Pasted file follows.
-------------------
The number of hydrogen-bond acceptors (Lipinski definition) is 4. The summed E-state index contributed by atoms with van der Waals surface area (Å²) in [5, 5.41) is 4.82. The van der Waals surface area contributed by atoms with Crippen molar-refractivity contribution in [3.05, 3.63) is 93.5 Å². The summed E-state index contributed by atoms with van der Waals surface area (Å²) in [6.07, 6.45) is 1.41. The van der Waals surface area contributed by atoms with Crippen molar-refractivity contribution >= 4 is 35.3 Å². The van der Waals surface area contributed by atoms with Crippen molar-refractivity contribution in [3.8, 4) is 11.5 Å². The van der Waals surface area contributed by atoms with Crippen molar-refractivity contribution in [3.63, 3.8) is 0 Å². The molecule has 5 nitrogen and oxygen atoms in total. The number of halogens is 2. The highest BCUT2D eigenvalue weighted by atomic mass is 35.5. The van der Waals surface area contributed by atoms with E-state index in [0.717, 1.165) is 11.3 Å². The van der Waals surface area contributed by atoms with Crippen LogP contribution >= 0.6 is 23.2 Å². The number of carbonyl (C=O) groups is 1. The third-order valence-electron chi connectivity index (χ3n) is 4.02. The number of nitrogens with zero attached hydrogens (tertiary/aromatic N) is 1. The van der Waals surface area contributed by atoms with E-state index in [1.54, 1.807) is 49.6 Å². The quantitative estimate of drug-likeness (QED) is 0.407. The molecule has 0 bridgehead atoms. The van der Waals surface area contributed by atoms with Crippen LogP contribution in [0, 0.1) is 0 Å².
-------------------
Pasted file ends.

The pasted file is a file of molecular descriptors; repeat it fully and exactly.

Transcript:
The number of hydrogen-bond acceptors (Lipinski definition) is 4. The summed E-state index contributed by atoms with van der Waals surface area (Å²) in [5, 5.41) is 4.82. The van der Waals surface area contributed by atoms with Crippen molar-refractivity contribution in [3.05, 3.63) is 93.5 Å². The summed E-state index contributed by atoms with van der Waals surface area (Å²) in [6.07, 6.45) is 1.41. The van der Waals surface area contributed by atoms with Crippen molar-refractivity contribution >= 4 is 35.3 Å². The van der Waals surface area contributed by atoms with Crippen molar-refractivity contribution in [3.8, 4) is 11.5 Å². The van der Waals surface area contributed by atoms with Crippen molar-refractivity contribution in [3.63, 3.8) is 0 Å². The molecule has 5 nitrogen and oxygen atoms in total. The number of halogens is 2. The highest BCUT2D eigenvalue weighted by atomic mass is 35.5. The van der Waals surface area contributed by atoms with E-state index in [0.717, 1.165) is 11.3 Å². The van der Waals surface area contributed by atoms with Crippen LogP contribution >= 0.6 is 23.2 Å². The number of carbonyl (C=O) groups is 1. The third-order valence-electron chi connectivity index (χ3n) is 4.02. The number of nitrogens with zero attached hydrogens (tertiary/aromatic N) is 1. The van der Waals surface area contributed by atoms with E-state index in [1.54, 1.807) is 49.6 Å². The quantitative estimate of drug-likeness (QED) is 0.407. The molecule has 0 bridgehead atoms. The van der Waals surface area contributed by atoms with Crippen LogP contribution in [0, 0.1) is 0 Å².